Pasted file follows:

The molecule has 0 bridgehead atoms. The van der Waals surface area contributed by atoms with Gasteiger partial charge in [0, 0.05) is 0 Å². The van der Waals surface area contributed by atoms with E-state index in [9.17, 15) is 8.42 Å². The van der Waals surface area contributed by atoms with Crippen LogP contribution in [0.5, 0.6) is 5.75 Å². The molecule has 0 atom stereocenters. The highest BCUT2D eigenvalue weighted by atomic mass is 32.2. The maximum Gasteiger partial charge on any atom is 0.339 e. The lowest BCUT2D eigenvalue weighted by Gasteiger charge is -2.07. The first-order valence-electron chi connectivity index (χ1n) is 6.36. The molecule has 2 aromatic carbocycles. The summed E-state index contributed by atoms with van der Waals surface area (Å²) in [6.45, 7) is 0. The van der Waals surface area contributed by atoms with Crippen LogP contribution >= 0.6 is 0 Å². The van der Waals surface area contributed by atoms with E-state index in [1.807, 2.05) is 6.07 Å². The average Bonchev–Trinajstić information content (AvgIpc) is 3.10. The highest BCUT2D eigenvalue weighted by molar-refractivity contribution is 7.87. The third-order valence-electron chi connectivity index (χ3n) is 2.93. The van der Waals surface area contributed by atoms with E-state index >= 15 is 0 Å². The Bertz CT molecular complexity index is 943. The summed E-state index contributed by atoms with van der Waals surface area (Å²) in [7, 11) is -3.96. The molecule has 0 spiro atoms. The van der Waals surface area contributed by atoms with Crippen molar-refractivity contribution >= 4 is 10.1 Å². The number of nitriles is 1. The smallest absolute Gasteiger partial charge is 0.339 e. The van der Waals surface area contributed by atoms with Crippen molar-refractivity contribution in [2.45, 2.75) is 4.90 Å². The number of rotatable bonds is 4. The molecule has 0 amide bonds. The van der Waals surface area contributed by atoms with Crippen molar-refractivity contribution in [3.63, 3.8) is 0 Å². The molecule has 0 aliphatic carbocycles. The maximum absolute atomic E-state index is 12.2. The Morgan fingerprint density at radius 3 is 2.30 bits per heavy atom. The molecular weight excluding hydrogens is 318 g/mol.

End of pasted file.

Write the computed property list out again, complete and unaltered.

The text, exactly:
The molecule has 0 bridgehead atoms. The van der Waals surface area contributed by atoms with Gasteiger partial charge in [0, 0.05) is 0 Å². The van der Waals surface area contributed by atoms with E-state index in [9.17, 15) is 8.42 Å². The van der Waals surface area contributed by atoms with Crippen LogP contribution in [0.5, 0.6) is 5.75 Å². The molecule has 0 atom stereocenters. The highest BCUT2D eigenvalue weighted by atomic mass is 32.2. The maximum Gasteiger partial charge on any atom is 0.339 e. The lowest BCUT2D eigenvalue weighted by Gasteiger charge is -2.07. The first-order valence-electron chi connectivity index (χ1n) is 6.36. The molecule has 2 aromatic carbocycles. The summed E-state index contributed by atoms with van der Waals surface area (Å²) in [6.45, 7) is 0. The van der Waals surface area contributed by atoms with Crippen LogP contribution >= 0.6 is 0 Å². The van der Waals surface area contributed by atoms with E-state index in [1.807, 2.05) is 6.07 Å². The average Bonchev–Trinajstić information content (AvgIpc) is 3.10. The highest BCUT2D eigenvalue weighted by molar-refractivity contribution is 7.87. The third-order valence-electron chi connectivity index (χ3n) is 2.93. The van der Waals surface area contributed by atoms with E-state index >= 15 is 0 Å². The Bertz CT molecular complexity index is 943. The summed E-state index contributed by atoms with van der Waals surface area (Å²) in [7, 11) is -3.96. The molecule has 0 spiro atoms. The van der Waals surface area contributed by atoms with Crippen molar-refractivity contribution >= 4 is 10.1 Å². The number of nitriles is 1. The smallest absolute Gasteiger partial charge is 0.339 e. The van der Waals surface area contributed by atoms with Crippen molar-refractivity contribution in [2.45, 2.75) is 4.90 Å². The number of rotatable bonds is 4. The molecule has 0 amide bonds. The van der Waals surface area contributed by atoms with Crippen molar-refractivity contribution in [3.63, 3.8) is 0 Å². The molecule has 0 aliphatic carbocycles. The maximum absolute atomic E-state index is 12.2. The Morgan fingerprint density at radius 3 is 2.30 bits per heavy atom. The molecular weight excluding hydrogens is 318 g/mol.